Review Summary: the best half-an-album you may ever hear
6 of 8 thought this review was well written
Rhythm, Chord and Melody is one of the most puzzling, most intriguing and ultimately, most entrancing album I’ve had the pleasure of hearing. For most of the album, I wonder if I ever truly do love the album or if it’s just the record’s obvious and incredible stand-out tracks impairing my judgment. Boasting a progressive-pop sound that features absolutely stunning vocals, fully-trained jazz drum-work, and jaw-dropping piano arrangements that remind us piano is a true lead instrument and not just a down-trodden backdrop to a Coldplay power-balled, The Reign of Kindo are a both a musician’s band and a music-lover’s band in the truest sense. It’s when their obvious musical chops marry dynamic and intuitive songwriting that we get the type of songs that would make an instant modern classic. But it doesn’t always work that way. Yes, Rhythm... is a confused collection that forges together some of both the best songs out there with songs that you’d be hard-pressed to remember even with a superhuman memory. Is the inconsistency worth it in the long haul?
Well, yes. When The Reign of Kindo are firing on all cylinders, they must have ten-thousand cylinders on hand and a couple extra hundred in a Kentucky barn for back-up. Their combination of jazzy piano and percussion paired with Joseph Secchiaroli’s absolutely soaring vocals are a match made in heaven and Rhythm... has the goods to prove it. ‘Great Blue Sea’, for example, is a dynamic whirlwind of ambient ups and downs that are broken up by dissonant piano triplets and a set of multiple but equally catchy chorus hooks; each one entrancing the listener into a reverb-soaked, liquid-lucid dream. This entrancing quality too defines the album’s best track ‘The Moments in Between’: starting subtly with a haunting piano progression, the song slowly trickles upwards in a stream of brushes, falsetto vocals, arpeggios and increasing tension before exploding into a huge chorus that has Secchiaroli’s using every which part of his range possible while drummer Steven Padin plays a thunderous polyrhythm over the already huge section. Embracing dynamic perfectly, ‘The Moments in Between’ is an amalgam of everything possibly good about pop and/or progressive music and raises the bar high for The Reign of Kindo straight from the get-go.
Yet while poppier cuts like the John Mayer-esque ‘Let It Go’, ‘Nice to Meet You’ and the strangely bouncy ‘The Mystery of Our Day’ are complimented by the dramatic and emotional instrumental climax of the title track, there comes a point in which the tracks blur together too seamlessly and the magic is lost. ‘Til We Make Our Descent’, ‘Something in the Way You Are’ and ‘Hold Out’ are perfect examples of The Reign of Kindo’s average-band impression. Without sustaining the incredible dynamic that made the band’s best songs so incredible, they roll on aimlessly like locomotives devoid of obvious melodies but chockfull of ideas and good intentions. ‘Hold Out’ itself doesn’t let up for one moment in its five moments but it never once deviates from its fast-paced western motif during its long tenure - it’s repetitiveness in tracks like these and other unmentioned, unremarkable tracks that make Rhythm, Chord and Melody so puzzlingly inconsistent. You’d think the band capable of writing ‘Great Blue Sea’ would be able to write songs of its like for an entire album but sadly The Reign of Kindo have a salary cap on their brilliance. This won’t stop the album’s best tracks but being anything but the best music has to offer though and it certainly won’t stop The Reign of Kindo of being one of the most talented bands around right now - but it does stop Rhythm, Chord and Melody from being the absolute masterpiece it could’ve been.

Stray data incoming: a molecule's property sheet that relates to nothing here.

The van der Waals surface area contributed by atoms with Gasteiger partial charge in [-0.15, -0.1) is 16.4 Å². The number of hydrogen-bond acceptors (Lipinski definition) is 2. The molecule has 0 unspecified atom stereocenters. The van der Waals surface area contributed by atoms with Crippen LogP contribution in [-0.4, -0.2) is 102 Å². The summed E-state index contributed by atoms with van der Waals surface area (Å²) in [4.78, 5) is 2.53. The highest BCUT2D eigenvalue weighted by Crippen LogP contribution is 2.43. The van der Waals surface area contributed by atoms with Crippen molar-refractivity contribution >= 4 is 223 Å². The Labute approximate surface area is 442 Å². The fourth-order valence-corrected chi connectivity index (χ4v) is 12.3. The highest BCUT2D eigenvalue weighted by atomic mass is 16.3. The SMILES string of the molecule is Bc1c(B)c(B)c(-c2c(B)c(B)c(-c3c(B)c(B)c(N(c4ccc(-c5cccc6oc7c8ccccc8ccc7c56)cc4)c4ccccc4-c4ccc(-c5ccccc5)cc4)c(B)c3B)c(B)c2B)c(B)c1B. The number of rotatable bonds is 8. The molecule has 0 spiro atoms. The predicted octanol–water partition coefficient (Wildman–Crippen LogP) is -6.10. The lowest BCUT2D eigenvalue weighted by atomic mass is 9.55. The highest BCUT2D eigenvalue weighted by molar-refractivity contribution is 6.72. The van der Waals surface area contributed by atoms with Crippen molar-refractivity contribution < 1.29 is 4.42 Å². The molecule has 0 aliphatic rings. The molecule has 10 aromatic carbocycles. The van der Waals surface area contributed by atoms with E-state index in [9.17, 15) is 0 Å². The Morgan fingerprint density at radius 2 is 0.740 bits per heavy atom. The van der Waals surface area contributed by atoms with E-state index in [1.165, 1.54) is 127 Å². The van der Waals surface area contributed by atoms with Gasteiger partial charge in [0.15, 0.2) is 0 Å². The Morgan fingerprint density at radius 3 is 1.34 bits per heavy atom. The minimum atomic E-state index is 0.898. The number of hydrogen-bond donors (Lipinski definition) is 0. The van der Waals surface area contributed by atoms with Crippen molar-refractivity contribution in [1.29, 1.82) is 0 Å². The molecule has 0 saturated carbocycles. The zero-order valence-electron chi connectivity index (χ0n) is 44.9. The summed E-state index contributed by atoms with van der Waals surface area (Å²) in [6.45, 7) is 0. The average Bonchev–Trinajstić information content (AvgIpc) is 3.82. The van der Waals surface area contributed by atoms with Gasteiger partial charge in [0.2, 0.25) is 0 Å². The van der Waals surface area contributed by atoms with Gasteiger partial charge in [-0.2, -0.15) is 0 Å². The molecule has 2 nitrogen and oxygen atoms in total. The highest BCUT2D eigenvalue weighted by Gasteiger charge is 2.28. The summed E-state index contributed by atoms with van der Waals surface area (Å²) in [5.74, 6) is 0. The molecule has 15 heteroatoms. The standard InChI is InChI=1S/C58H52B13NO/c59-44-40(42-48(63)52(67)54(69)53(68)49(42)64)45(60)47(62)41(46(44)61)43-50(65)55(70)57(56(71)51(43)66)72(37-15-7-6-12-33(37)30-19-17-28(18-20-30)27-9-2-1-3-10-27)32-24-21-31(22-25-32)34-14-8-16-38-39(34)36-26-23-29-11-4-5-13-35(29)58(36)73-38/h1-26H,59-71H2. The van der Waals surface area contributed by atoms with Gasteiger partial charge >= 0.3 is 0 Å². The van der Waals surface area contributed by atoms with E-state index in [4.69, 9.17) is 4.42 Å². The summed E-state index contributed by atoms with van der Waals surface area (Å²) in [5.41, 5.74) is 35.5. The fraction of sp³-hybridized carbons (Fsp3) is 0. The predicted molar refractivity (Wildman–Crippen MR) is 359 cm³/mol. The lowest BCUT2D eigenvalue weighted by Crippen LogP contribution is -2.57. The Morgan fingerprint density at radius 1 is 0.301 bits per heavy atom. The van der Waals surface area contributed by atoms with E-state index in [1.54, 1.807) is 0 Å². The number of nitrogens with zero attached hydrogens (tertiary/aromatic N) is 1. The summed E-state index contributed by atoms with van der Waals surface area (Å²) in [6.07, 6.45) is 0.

i'll go ahead and paraphrase a particularly insightful youtube commenter w.r.t. this band--something like, "this band is almost too good. obviously that's naturally paradoxical, but their completely flawless proficiency in singing, songwriting, instrumentation, production etc. sort of makes a passage from enjoyable to, like, somehow uncomfortable. like, i think i would like them better if they were actually a little sloppier or something"
"like a sparkling clean house with beautiful furniture but no evidence humans live in it?"
yeah, bingo! this isn't to disparage them, and this is also an opinion that doesn't have much solid listening to back it up (haven't heard this album, e.g.). and they also have some totally kickass songs for sure
"recommended by reviewer
The Dear Hunter The Color Spectrum
Minus the Bear Planet of Ice"
what the fuck seriously? I listened to one of their albums a little while ago, their newest one I forget the name, and it was pretty good but kind of same-y. I probably won't bother with any of their other material, even though you do make this sound pretty good.
yeah I'm listening to it now, amazing track. fucking Caleb, making me rethink my stance on this band. I don't like the vocals but that's about the only thing I didn't love there. dayum I might have to give this album a shot.
so yeah, if you have both of their full-lengths, my playlist of preference for their 4/5 album is (and you were dying to know):
1. The Moments in Between
3. I Hear That Music Play
4. Flowers By the Moon
5. Symptom of a Stumbling
6. Out of Sight, Out of Mind
7. October's Storm
8. Great Blue Sea
9. Rhythm, Chord & Melody
10. The Mystery of Our Day